Danaqgyu is quite a long village stretching over 1 kilometer in distance with several lodges. It is mid afternoon, though neither of us are super hungry as we did have a snickers bar around lunch time. We decide to visit one of the lodges and order a cup of tea in hopes that this will allow our friends to catch back up to us.
Ordering a delicious peppermint tea we stop and talk to a Scottish gentleman who has also stopped in for a quick break. His goal for today is the same as ours, to make it to Timang. He had actually met our British friends yesterday. Though, when we told him they went on the off road trail he was surprised if they would catch back up.
After half an hour of waiting we decide it is time to get back on the road. The last section of the Annapurna Circuit today is a very steep climb. It is essentially a straight up from Danaqyu to Timang and at my pace it is not going to be a quick one.
Luckily, for an extra energy boost we come across the most adorable fluffy puppy while heading towards the last few houses of Danaqyu. The puppy happily jumps up for a cuddle before its smiling owner comes out and pops the dog backside their house.
Danaqyu to Timang
Heading out of Danaqyu we follow the road in and out of little short cut trails. This area of the circuit is extremely wet even though it has not rained all day. My guess is that the overhead leaf cover mixed with the nearby rivers and waterfalls results in a constantly moist ground.
This means for us that we need to jump over the occasional mud puddle. Though, it is quite interesting to watch the jeep navigate this portion of the road without getting stuck.
Soon enough we come across the horrible massive mountain we have been told about. The road zig zags up the side while the trekkers have carved a steep path straight through to try and cut down on the distance. The slippery surfaces mixed with steep stairs results in us having to go fairly slowly. Having to climb over 500 meters in just a few kilometers is no easy job!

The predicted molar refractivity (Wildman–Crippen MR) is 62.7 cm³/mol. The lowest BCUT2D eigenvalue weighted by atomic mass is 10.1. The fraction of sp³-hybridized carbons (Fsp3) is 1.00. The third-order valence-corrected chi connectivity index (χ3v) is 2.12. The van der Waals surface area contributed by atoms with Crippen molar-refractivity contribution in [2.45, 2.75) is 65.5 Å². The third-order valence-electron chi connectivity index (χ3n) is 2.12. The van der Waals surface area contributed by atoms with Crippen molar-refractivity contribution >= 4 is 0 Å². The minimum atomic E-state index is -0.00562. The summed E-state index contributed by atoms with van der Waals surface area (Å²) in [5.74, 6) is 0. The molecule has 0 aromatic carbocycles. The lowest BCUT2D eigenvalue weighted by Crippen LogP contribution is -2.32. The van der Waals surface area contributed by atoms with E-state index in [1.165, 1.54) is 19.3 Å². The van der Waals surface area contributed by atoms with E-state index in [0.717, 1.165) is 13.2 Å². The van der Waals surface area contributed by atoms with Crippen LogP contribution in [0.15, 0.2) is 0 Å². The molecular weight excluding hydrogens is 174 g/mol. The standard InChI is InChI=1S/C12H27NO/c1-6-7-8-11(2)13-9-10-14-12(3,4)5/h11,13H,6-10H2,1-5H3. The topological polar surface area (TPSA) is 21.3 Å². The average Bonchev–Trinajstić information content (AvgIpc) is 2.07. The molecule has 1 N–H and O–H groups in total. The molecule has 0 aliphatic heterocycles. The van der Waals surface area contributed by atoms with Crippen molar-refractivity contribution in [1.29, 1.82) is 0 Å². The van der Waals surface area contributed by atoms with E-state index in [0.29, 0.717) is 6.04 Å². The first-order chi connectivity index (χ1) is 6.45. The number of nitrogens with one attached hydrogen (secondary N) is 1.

This walk is strenuous and seems never ending. Constantly going on and off the main road as we make our way up the zigzag. Lucky for us, after a few rest breaks the trail seems to stop and we are back to following a less steep road. A few horses hide is the nearby bushes, indicating we cannot be too far from the next village, Timang.
Houses on the roadside peak my excitement, thinking we must have finally made it. Though, they quickly prove false hope as there is nothing more ahead than forest. About 20 minutes later we notice the Scottish gentleman from the tea house in Danaqyu standing on a rooftop in the distance.
We knew we had finally made it from Tal to Timang and relief washes over us like a wave. Turning around and facing outward it is proven this hard walk has been worth it with snowy mountain views welcoming us in.
Staying In Timang
Walking through the village of Timang we find a perfect green and purple guesthouse to stay at called Tibet Lhasa Guesthouse And Restaurant. In exchange for purchasing dinner and breakfast their we are given a gorgeous room with amazing views for free.
Perfect for us, this guesthouse actually has amazingly fast WIFI. I am even able to watch YouTube videos uninterrupted and we do not have to pay extra!
Another freebie is the hot shower. I happily jump in a wash off the sweat from the days walk, especially the last uphill part. Feeling refreshed we head outside to the balcony to map out where to go tomorrow. While there we watch as the evening clouds roll over the snowy mountains and the hills surrounding us. These are no doubt the best views so far on the Annapurna Circuit, though I am sure they will get even better!
For dinner we sit inside at the common area and dig into a plate of dal baht each. This along with a thermostat of tea provides the perfect dinner, supplementing the energy we have lost throughout the day. Dal baht is a well known well on the trail, eaten commonly by the porters and known as 24 hour power. Hopefully this will be true and help us out over the coming days on the Annapurna Circuit where we will increase elevation and have less oxygen.